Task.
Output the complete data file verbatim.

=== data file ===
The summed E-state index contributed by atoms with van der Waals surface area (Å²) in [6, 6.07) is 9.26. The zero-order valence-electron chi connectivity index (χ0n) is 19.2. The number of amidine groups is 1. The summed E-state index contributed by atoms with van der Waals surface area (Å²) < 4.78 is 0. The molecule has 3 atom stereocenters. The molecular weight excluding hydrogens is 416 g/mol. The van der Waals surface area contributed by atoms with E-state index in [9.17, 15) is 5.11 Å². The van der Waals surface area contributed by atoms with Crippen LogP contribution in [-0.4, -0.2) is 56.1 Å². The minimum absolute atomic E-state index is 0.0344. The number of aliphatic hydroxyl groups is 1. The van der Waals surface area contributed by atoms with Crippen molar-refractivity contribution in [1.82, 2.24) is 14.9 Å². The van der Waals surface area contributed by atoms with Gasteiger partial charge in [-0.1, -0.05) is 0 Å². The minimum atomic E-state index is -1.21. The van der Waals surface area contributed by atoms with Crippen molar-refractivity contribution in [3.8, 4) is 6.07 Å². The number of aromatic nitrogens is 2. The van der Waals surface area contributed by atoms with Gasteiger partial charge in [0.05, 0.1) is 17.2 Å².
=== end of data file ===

The summed E-state index contributed by atoms with van der Waals surface area (Å²) in [6, 6.07) is 9.26. The zero-order valence-electron chi connectivity index (χ0n) is 19.2. The number of amidine groups is 1. The summed E-state index contributed by atoms with van der Waals surface area (Å²) < 4.78 is 0. The molecule has 3 atom stereocenters. The molecular weight excluding hydrogens is 416 g/mol. The van der Waals surface area contributed by atoms with E-state index in [9.17, 15) is 5.11 Å². The van der Waals surface area contributed by atoms with Crippen LogP contribution in [-0.4, -0.2) is 56.1 Å². The minimum absolute atomic E-state index is 0.0344. The number of aliphatic hydroxyl groups is 1. The van der Waals surface area contributed by atoms with Crippen molar-refractivity contribution in [1.82, 2.24) is 14.9 Å². The van der Waals surface area contributed by atoms with Gasteiger partial charge in [-0.1, -0.05) is 0 Å². The minimum atomic E-state index is -1.21. The van der Waals surface area contributed by atoms with Crippen molar-refractivity contribution in [3.8, 4) is 6.07 Å². The number of aromatic nitrogens is 2. The van der Waals surface area contributed by atoms with Gasteiger partial charge in [0.05, 0.1) is 17.2 Å².